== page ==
China's CEOs confident: PwC
Updated: 2014-04-29 09:00
By Wu Yiyao in Shanghai (China Daily USA)
Business leaders are bullish onurbanization, innovation, R&D
Faith in China's economy, the world's second largest, is increasing and about half the country's chief executive officers are "very confident" in their company's prospects over the next 12 months, a survey showed. Globally, 33 percent of CEOs rank China as their top market for expansion in the period.
PwC's 17th Annual Global CEO Survey polled 1,344 corporate heads in 68 countries from October through December, including 66 from the Chinese mainland. It showed that compared with the previous year, twice as many CEOs around the world believe the global economy will improve in the next 12 months.
In China, 47 percent of CEOs are "very confident" about their company's growth prospects. Compared with global peers, they are the least likely to be looking at new geographic markets for growth - 5 percent compared to the global average of 14 percent - and are clearly focused on the domestic market.
China's CEOs' Sinocentric focus is spurred by many reasons: urbanization, transformation of State-owned enterprises, an increasingly liberalized capital market, and the upgrade and evolution of traditional sectors, said Li Ming, PwC China advisory services leader in Central China.
"A strong focus on the domestic market does not necessarily mean that China's enterprises are not interested in the overseas market," Li said. "On one hand, the domestic market offers many appealing opportunities. On the other, many of China's enterprises are setting up dual headquarters - one in China and one outside China - to integrate resources and enhance management capabilities for future overseas opportunities."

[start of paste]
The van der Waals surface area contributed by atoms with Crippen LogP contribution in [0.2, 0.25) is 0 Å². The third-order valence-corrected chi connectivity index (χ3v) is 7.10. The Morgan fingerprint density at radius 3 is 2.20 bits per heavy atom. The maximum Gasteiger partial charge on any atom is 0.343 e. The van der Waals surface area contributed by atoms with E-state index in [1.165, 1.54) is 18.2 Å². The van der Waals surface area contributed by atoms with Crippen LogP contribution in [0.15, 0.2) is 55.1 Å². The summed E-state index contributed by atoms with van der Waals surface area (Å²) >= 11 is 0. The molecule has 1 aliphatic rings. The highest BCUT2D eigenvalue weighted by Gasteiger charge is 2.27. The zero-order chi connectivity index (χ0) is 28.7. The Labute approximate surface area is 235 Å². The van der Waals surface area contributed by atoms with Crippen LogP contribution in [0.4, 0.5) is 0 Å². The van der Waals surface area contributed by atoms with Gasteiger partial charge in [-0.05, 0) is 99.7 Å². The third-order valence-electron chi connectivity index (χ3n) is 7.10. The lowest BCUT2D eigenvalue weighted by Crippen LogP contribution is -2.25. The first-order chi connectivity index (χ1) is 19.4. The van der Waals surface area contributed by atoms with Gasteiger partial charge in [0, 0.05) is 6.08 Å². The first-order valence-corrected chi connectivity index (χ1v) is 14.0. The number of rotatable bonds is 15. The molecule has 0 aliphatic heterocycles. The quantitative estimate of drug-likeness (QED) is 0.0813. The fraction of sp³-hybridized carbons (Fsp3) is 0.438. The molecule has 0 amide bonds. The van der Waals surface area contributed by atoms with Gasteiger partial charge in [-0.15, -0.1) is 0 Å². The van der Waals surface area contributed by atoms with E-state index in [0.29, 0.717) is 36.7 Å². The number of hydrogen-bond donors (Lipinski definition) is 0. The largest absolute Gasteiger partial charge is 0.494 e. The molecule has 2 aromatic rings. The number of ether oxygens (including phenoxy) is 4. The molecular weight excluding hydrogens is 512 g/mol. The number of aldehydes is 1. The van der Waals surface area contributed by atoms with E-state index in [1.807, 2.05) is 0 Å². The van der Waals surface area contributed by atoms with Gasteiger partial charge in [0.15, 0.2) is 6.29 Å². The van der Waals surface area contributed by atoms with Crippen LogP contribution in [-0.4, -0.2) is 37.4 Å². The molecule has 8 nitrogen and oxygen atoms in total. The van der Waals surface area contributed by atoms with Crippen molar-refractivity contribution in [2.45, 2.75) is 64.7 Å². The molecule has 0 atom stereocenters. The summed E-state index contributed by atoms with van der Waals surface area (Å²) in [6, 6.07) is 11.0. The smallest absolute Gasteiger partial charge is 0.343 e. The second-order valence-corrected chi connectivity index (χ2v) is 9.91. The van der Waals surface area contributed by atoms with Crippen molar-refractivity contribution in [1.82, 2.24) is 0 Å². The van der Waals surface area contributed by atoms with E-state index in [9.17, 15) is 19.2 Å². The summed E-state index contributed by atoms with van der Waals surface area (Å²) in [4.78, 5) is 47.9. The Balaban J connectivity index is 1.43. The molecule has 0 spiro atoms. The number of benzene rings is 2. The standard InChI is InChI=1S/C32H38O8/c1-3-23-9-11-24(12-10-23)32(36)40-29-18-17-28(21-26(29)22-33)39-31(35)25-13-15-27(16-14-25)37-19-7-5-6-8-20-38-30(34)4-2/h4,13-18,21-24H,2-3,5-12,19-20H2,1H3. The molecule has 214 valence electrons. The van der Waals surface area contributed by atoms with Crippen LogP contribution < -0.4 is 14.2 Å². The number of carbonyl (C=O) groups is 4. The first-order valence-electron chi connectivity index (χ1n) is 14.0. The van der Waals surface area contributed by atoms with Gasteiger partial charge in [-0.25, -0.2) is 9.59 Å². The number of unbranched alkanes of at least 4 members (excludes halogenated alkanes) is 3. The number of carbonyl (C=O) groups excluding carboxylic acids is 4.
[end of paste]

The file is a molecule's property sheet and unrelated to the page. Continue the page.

Innovation is also a particularly strong theme. China's CEOs see their best prospects in new product or services innovations - 52 percent compared with the global average of 35 percent.
When asked about the type of change program they were most likely to have completed or have underway, the most common response, 38 percent, related to R&D and innovation capacity. The global average was 27 percent.
"China is experiencing a significant economic and social transformation, creating enormous opportunities and new challenges for China's CEOs," said Nora Wu, PwC Global board member and PwC China Shanghai senior partner.
China's stable economic growth, an expanding middle class and an increasingly important role in the global arena have created solid fundamentals for companies' development in the country.
Innovation is becoming the new growth driver for both individual companies and the country overall, and will contribute to China's enduring and sustainable development, Li of PwC's China Advisory Services said.
When asked to look five years ahead, China's CEOs identified three major trends that will transform their business. More than 80 percent cited technological advances, 62 percent pointed to urbanization and 55 percent mentioned the shift in global economic power.
Technology is changing the way enterprises operate and disrupting traditional business models by restructuring the value chain, Li said.
Urbanization may spur the easing of regional disparity and bring a more mature opportunity for growth in China's vast interior.
Keeping pace with fast-changing demand in China is key to success for multinational enterprises in the country, Li said.
They are "unlikely to win by applying the strategies of two decades ago to the current Chinese market," Li said. "Enterprises need to find their fortes and niche markets to win in China. It does not necessarily mean winning in every aspect and every region in China."
(China Daily USA 04/29/2014 page3)